Tags: tax | rich | foundations | Buffett

Tax the Rich Foundations, Not the "Rich"

By    |   Monday, 17 December 2012 07:37 AM

Blurbs on the Internet from Truthout.org made me suddenly realize that the "rich" that everyone is arguing about taxing really are not the same rich who should be taxed.

The blurb talked about some letter signed by more than "30 of the wealthiest Americans" that allegedly argued that the estate tax should be raised, not lowered.

In the flash of a second, I understood the problem and solution.

It's almost impossible to define the "rich" by income. Nobody actually knows what "income" is other than mystically divining it from some 70,000 pages of the Internal Revenue Code.

However, I think that everyone — left wing, right wing and those with no wings at all — can agree that people who have the kind of assets that can be given away to some foundation are rich.

This defines the rich not by income, but by actual wealth.

People, like Warren Buffett, who are so publicly in the forefront of getting other people to pay more income tax while they, of course, have an army of tax pros who figure out how not to pay taxes.

The total amount being held in private foundations is hundreds of billions, if not trillions, of dollars.

Setting up a private foundation takes a lot of money. Not income necessarily, but the kind of money that is so far in excess of the founder's needs that giving it away will not change their lifestyle in the least.

Besides, the tax benefits of setting up a private foundation are a delightful basket of goodies for those in the Buffett level of rich.

In simple terms here is how this works.

At some point, people who are rich find that even with buying more houses, artwork, yachts, planes and other toys they don't stand out in their crowd.

But they begin to realize that they had a hidden passion for helping others with education, scientific endeavors or religious pursuits. This realization is spurred on when the tax advisors inform their client that giving is a good tax shelter and a good way to get recognition, public accolade and honored at award dinners.

The government allows private foundations on the banner of being 501(c)(3).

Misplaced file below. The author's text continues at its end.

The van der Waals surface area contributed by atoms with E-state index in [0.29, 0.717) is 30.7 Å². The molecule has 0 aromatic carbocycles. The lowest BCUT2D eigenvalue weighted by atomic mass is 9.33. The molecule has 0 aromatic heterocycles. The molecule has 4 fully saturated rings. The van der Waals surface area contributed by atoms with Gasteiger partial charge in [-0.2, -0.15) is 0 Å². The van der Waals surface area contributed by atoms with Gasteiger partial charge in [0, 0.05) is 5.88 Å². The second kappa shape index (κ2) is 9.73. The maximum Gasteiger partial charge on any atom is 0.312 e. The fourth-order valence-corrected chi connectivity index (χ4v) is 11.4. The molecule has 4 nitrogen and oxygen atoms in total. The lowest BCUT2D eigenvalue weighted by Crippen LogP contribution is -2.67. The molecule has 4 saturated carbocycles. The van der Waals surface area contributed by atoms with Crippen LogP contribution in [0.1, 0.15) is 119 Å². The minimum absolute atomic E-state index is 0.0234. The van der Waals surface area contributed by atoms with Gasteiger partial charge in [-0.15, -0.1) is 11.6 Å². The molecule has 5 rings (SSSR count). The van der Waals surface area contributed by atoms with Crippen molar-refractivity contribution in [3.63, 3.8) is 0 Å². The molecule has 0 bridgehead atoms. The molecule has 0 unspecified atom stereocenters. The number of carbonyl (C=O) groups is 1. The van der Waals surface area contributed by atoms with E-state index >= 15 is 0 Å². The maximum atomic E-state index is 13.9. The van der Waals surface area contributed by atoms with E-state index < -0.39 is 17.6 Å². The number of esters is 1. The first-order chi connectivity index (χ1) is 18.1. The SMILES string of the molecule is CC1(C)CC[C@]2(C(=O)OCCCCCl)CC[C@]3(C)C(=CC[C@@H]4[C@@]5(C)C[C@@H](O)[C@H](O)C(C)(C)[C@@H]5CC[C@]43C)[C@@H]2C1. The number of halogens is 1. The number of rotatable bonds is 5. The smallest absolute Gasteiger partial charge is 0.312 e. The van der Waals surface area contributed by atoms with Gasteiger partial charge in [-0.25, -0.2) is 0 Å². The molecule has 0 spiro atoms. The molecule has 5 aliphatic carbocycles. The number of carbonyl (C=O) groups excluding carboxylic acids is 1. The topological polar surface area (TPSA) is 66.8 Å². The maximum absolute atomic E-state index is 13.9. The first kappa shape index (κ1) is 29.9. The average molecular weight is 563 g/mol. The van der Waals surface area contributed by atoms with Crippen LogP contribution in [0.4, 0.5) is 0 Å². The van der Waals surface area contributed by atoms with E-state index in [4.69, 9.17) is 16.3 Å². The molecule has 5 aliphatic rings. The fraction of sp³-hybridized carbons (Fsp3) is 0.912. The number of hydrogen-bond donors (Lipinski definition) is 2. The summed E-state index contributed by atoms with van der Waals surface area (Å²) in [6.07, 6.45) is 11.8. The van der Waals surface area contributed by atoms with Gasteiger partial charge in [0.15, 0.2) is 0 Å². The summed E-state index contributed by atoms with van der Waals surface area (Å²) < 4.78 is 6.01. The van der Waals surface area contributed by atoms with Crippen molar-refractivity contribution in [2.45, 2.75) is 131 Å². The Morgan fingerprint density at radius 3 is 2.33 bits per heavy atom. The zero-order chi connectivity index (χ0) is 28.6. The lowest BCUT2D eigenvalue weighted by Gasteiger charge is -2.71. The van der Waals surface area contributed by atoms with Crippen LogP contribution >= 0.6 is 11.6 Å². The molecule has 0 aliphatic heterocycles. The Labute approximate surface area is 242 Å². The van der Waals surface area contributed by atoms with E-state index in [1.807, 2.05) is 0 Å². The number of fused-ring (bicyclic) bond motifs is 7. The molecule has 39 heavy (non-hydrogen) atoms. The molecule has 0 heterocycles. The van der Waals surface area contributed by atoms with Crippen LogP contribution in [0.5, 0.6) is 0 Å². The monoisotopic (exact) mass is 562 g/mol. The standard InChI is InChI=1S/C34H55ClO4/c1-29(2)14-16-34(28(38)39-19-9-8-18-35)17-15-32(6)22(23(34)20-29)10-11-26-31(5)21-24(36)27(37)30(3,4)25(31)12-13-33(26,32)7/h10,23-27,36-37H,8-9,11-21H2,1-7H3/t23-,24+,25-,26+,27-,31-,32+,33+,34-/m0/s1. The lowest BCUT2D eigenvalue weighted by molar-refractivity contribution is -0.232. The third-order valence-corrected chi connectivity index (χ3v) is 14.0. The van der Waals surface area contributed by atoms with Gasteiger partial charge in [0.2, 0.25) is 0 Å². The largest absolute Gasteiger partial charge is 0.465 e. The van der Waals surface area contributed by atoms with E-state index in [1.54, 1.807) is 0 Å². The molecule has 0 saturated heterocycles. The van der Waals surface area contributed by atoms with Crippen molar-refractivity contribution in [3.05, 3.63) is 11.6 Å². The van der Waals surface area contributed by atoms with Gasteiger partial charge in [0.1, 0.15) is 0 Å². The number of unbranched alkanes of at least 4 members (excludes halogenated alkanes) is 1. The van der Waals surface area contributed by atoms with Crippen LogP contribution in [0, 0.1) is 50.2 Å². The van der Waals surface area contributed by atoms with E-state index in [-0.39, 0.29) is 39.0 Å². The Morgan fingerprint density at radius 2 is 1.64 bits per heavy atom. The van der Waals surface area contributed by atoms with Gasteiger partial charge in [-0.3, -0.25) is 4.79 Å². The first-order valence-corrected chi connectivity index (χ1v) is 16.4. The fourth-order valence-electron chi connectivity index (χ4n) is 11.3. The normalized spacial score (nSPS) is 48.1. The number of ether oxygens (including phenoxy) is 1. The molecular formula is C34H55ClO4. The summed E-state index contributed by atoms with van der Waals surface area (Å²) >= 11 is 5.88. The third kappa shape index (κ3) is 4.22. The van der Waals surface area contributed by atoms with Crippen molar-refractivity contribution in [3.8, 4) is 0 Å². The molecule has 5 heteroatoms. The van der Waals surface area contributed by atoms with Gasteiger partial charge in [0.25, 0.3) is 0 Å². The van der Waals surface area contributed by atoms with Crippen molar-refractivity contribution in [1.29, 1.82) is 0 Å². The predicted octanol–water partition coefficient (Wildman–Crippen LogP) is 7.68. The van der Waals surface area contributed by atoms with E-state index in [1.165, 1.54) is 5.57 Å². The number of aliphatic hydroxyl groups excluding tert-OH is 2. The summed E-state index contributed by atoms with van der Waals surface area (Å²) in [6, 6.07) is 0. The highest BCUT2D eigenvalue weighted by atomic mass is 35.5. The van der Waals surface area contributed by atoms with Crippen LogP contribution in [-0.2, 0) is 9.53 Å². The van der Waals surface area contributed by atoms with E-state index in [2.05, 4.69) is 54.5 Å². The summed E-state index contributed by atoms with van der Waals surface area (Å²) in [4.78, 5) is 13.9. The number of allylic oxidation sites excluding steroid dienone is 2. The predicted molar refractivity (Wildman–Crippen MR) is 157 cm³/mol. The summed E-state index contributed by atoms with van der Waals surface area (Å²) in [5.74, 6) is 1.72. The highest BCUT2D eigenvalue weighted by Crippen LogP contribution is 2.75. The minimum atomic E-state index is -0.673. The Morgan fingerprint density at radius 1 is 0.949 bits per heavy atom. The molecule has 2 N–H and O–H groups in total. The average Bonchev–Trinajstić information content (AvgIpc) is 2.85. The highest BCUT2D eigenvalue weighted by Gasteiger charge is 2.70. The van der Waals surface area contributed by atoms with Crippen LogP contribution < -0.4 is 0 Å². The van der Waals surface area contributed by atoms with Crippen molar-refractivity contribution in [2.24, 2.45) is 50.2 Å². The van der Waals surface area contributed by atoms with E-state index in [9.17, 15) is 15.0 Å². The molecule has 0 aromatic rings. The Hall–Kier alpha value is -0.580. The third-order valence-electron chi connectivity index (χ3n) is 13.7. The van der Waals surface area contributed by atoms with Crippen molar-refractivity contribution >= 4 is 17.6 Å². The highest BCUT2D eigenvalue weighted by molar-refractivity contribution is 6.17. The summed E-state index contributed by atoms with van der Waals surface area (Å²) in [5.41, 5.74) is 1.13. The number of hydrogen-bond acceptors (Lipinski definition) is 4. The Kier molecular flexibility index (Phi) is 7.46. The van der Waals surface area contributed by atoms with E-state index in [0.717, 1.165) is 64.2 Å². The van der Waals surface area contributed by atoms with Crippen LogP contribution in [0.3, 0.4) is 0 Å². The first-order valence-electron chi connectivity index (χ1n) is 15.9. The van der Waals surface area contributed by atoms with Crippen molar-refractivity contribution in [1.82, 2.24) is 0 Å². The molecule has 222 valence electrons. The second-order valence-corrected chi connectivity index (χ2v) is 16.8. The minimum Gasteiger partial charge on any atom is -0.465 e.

So, their tax pros set up the foundation, get it blessed by the IRS and the donor now makes the donation.

In return, they can claim a big deduction on their income tax return. And the earnings (except for unrelated business income) of the foundation are income-tax free.

In effect, since the foundations do not pay tax on earnings, then the other taxpayers are paying extra to cover the taxes the foundation would have otherwise paid on its income.

Many take the tax saved because of the charitable deduction and buy life insurance. The result is that they can wind up having an even bigger estate to leave to the wife and kids — and it all passes free of any estate tax.

Of course, the family joins the foundation's board of directors and are entitled to the first-class benefits as befits those charged with investing rather large amounts of money and deciding who gets to be blessed with some of it.

An article by The Associated Press pointed out that a study by the California Attorney General found only about half the money received as donations actually winds up with the charities. Over half is taken up by "expenses."

Truthout.org, for example, shows in the latest annual report I could find, that it raised $1,641,573, but after "expenses" only $424,743 was left.

Some 501(c)(3)s are not even that good.

Just so there are no misunderstandings, there are any numbers of foundations that use 100 percent of the donations received for the stated foundation's purposes.

Overlooked in the histrionics over taxing the "rich" is actually taxing those who are rich.

Billions of dollars can be collected in tax by eliminating the earnings of 501(c)(3)s for income tax purposes and taxing the income of the money that the rich donate in spite of the lack of a tax deduction. Repeal the estate tax, as the money has already been taxed.

Importantly, who would complain?

The rich gave the money away since they don't need it. The beneficiaries are getting money that they otherwise would never have had. The government collects tax from the actual rich.

Taxing the rich is not all that controversial. It just depends on who you think are the rich and how best to tax that wealth.

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Blurbs on the Internet from Truthout.org made me suddenly realize that the "rich" that everyone is arguing about taxing really are not the same rich who should be taxed.
Monday, 17 December 2012 07:37 AM
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